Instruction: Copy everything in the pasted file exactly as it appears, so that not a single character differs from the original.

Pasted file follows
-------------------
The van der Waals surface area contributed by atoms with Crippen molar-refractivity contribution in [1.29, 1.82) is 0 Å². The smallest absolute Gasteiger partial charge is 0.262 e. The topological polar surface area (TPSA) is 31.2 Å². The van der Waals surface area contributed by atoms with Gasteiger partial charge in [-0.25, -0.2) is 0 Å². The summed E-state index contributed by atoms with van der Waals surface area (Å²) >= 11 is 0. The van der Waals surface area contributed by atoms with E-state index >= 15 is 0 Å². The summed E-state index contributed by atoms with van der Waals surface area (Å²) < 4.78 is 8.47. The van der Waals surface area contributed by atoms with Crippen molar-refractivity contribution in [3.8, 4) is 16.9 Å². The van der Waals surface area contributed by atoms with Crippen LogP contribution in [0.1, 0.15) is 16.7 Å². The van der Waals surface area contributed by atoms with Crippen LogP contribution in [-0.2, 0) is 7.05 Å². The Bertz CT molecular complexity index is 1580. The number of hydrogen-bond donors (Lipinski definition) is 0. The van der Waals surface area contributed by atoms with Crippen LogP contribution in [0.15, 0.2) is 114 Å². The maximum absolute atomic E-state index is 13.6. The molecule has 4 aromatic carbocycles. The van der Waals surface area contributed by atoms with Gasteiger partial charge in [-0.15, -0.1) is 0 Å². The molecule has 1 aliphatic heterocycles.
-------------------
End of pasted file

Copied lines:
The van der Waals surface area contributed by atoms with Crippen molar-refractivity contribution in [1.29, 1.82) is 0 Å². The smallest absolute Gasteiger partial charge is 0.262 e. The topological polar surface area (TPSA) is 31.2 Å². The van der Waals surface area contributed by atoms with Gasteiger partial charge in [-0.25, -0.2) is 0 Å². The summed E-state index contributed by atoms with van der Waals surface area (Å²) >= 11 is 0. The van der Waals surface area contributed by atoms with E-state index >= 15 is 0 Å². The summed E-state index contributed by atoms with van der Waals surface area (Å²) < 4.78 is 8.47. The van der Waals surface area contributed by atoms with Crippen molar-refractivity contribution in [3.8, 4) is 16.9 Å². The van der Waals surface area contributed by atoms with Crippen LogP contribution in [0.1, 0.15) is 16.7 Å². The van der Waals surface area contributed by atoms with Crippen LogP contribution in [-0.2, 0) is 7.05 Å². The Bertz CT molecular complexity index is 1580. The number of hydrogen-bond donors (Lipinski definition) is 0. The van der Waals surface area contributed by atoms with Crippen LogP contribution in [0.15, 0.2) is 114 Å². The maximum absolute atomic E-state index is 13.6. The molecule has 4 aromatic carbocycles. The van der Waals surface area contributed by atoms with Gasteiger partial charge in [-0.15, -0.1) is 0 Å². The molecule has 1 aliphatic heterocycles.